Don't put Peter Fleischer on Ice
Peter Fleischer is Google’s chief privacy counsel. I met Peter once at a IAPP event, and spoke pretty briefly. We have a lot of friends and colleagues in common.
He’s now threatened with three years of jail in Italy. Google took under 24 hours to remove a video which invaded the privacy of someone with Down Syndrome. See law firm Proskauer Rose’s “Google Execs Face Privacy Related and Other Criminal Charges for Taunting Video” for or Dan Solove’s “Criminalizing Google’s YouTube in Italy” for background.
A small part of me is happy to see enforcement of privacy laws. This is clearly a sit up and take notice moment for many executives around privacy, and that might be for the good.
I think much more, it’s to the detriment of much of what’s good about the internet, and not even good for privacy. On the scale of privacy invasions, this one isn’t like publishing someone’s medical records, their financial records, or their diary. It’s three minutes of bullying. I’m not trying to universalize my values, but it’s hard to understand 191 seconds of bullying as justifying three years in jail. The executive ‘takeaway’ from this is likely to be “we need to get those laws fixed.”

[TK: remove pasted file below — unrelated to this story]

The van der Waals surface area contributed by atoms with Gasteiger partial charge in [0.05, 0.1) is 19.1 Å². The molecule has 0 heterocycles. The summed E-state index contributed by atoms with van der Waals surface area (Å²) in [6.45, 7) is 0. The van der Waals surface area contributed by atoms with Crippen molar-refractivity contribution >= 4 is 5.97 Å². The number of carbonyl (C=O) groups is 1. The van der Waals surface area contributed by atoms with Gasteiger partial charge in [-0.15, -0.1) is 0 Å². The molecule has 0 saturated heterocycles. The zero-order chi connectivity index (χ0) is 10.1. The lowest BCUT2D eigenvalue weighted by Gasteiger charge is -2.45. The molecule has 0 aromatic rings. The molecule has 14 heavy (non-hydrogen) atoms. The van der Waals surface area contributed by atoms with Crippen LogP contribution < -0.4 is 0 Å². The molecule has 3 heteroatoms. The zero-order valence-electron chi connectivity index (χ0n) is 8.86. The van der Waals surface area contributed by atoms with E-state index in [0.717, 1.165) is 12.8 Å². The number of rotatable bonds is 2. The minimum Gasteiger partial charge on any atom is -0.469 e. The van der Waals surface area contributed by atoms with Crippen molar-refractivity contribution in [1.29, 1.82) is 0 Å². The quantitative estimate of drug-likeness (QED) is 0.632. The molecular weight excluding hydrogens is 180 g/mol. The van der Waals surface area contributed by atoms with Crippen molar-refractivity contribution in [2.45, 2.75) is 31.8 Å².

Google claims that 200,000 videos are uploaded to Google Video daily. There’s all sorts of good–people are enthralled, and choose to spend a tremendous amount of time watching that crap. No, really, 99% of it’s crap, but 1% is great, and we all differ on which video is which. It’s chaotic. The value of Google Video emerges from hundreds of thousands of people providing video, and Google making it available to others.
If Peter Fleischer goes to jail, that will stop. Not just at Google, but at other companies (not speaking for my employer–I have no knowledge of plans.) No executive will say this is worth jail time. The chilling effect would be massive, and also ineffective.
Video on the internet will move to a peer to peer system, just like music has. The ability to remove content will fall away, as will searchability. What’s more, we won’t gain much in privacy (except, perhaps, with regards to how much Google can observe). New business will be hesitant to step into these areas, and we’ll give up all the good which might emerge.
Ironically, Google’s aggressive tracking (with 3 domains worth of cookies and 2 Flash LSOs) offer up a perfect “more speech” opportunity. There are logs of who viewed the original video. It would be easy (if an apology video existed) to show it to each person who viewed the original video, and to measure what fraction had seen it.
None of this is aided by a threat of jail time for Peter Fleischer.